Banff, Alberta. Located in one of the most beautiful areas in Canada. People come from all over the world by the bus loads. There is money being made for sure. Nothing wrong with making money, right?
The hotel industry does alright. I perused hotels there via Expedia and most of the rooms available were $400 to $500 per night. Then there’s all the restaurants and bars, the tourist shops, art galleries, the rafting experiences, horseback riding, and on and on.
Life is good in Banff. Good for business people. Good for visitors who can afford to be there. But what about the workers at the clothing stores, or at the restaurants, or the ones who clean the rooms at the $500 per night hotel? Continue reading Working yet Homeless in Banff, Alberta
When an employer won’t allow a worker more than 25 hours a week but requires that worker to be available for work 7 days a week, people become little more than commodities on the open market of Precarious Employment.
Lately I have made an effort to talk with folks that work at places like Shopper’s Drug Mart, Home Depot, and Save-on Foods and none of the workers I have talked to get an eight hour shift. My partner’s son just landed a job at 30 hours per week, no benefits of any kind.
Efforts like the Living Wage movement are gaining traction but large corporations seem slower on the uptake than do small business owners. When will the incessant desire to keep wages low by major businesses end up hurting the economy on which these low wage employers depend? There is a tipping point somewhere down the road – for everyone. Continue reading Precarious Work
As some of you may know, I often open and close Tamarack gatherings with original music. Some years ago I wrote The Truth We Find in All that We Deny and since then have performed it numerous times around the country. You can listen to a version of it HERE. That simple song is about how often the truth is found in what we turn away from, found in what we step around or deny.
I was going to perform it again this year at Tamarack’s Poverty Reduction Summit in Hamilton, which took place April 4 to 6, but a few weeks before the gathering I told myself I should write a new song for the closing. Telling myself I should write a new song was easy. Actually writing one was a tad harder. In fact, by the weekend just prior to the Summit, I had yet to even attempt a new song.
Continue reading IF WE WANT TO CHANGE THE WORLD
As some of you know, I have written about and I am continuing to work on what I call a Game-Changer Approach to Poverty Reduction Strategy and Evaluation. You can read my initial paper HERE. And a recording of a webinar I did with Mark Cabaj is HERE.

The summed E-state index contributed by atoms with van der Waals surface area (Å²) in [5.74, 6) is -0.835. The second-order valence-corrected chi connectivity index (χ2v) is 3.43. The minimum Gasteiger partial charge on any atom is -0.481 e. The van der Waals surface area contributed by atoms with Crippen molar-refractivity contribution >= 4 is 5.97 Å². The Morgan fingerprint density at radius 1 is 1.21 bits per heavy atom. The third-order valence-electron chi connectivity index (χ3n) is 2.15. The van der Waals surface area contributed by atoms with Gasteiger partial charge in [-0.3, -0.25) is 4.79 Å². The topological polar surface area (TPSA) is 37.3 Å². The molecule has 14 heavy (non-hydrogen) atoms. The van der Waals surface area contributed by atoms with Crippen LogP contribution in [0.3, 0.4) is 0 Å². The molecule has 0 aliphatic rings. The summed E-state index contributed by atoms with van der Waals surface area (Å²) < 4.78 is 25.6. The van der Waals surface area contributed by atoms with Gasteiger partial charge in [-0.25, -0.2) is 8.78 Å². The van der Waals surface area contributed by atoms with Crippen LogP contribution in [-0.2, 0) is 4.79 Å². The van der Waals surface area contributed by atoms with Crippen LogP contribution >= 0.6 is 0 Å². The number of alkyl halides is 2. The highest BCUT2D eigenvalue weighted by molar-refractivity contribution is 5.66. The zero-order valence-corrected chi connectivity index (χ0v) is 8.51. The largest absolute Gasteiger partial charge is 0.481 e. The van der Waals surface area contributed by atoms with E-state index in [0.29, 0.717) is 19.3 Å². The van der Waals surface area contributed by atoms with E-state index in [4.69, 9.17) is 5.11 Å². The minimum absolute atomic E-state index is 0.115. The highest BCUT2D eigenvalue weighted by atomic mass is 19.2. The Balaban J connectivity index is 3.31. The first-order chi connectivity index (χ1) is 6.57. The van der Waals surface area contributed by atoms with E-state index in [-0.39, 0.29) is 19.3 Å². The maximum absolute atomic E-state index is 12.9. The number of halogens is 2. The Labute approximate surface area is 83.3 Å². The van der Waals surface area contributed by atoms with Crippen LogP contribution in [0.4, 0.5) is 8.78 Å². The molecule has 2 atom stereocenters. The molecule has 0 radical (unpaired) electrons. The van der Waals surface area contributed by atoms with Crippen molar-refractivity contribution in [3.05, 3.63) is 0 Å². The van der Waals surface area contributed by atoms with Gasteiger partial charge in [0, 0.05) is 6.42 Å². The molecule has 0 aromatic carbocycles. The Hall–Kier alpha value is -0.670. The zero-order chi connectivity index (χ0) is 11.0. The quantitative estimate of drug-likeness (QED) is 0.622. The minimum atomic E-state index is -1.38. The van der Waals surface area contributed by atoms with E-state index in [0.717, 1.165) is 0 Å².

I have been asked about the difference between Social Determinants of Health (SDoH) and this game-changer approach I am working on with my colleagues at Vibrant Communities Canada. The game-changers we have identified are Housing, Transportation, Education, Health, Income and Jobs, Food Security, Financial Empowerment, and Early Childhood Development. All of these are aligned with SDoH, but there is, I suggest, more to what we are exploring than social determinants of health.
The Game-Changer Approach also is stressing the importance of avoiding the creation of “thin” strategies among a host of other “thin” strategies that, in effect, can lead to an overall poverty reduction strategy that is a mile wide and an inch deep.
The notion of prioritizing our efforts is one that is often accepted as necessary but in practice not emphasized. One of the fundamental tenets of the Game-Changer Approach to Poverty Reduction Strategy and Evaluation is rooted in an old Taoist saying, For every yes there is a no. Continue reading More about the Game-Changer Approach to Poverty Reduction
Yes, perhaps an odd title for a posting, but bear with me. I was on my way back home from meeting downtown with Alberta Government colleagues who also work in the poverty reduction arena and I heard this call-in show about winter tires and more to the point about whether or not winter tires should be mandatory.
They are in Quebec now but even in some provinces without a mandatory requirement more than 80% of drivers have winter tires. Not so in Alberta where the percentage is just over 50%. Not sure about other low percentage provinces, but here is what went through my mind. Continue reading Mandatory Winter Tires and Poverty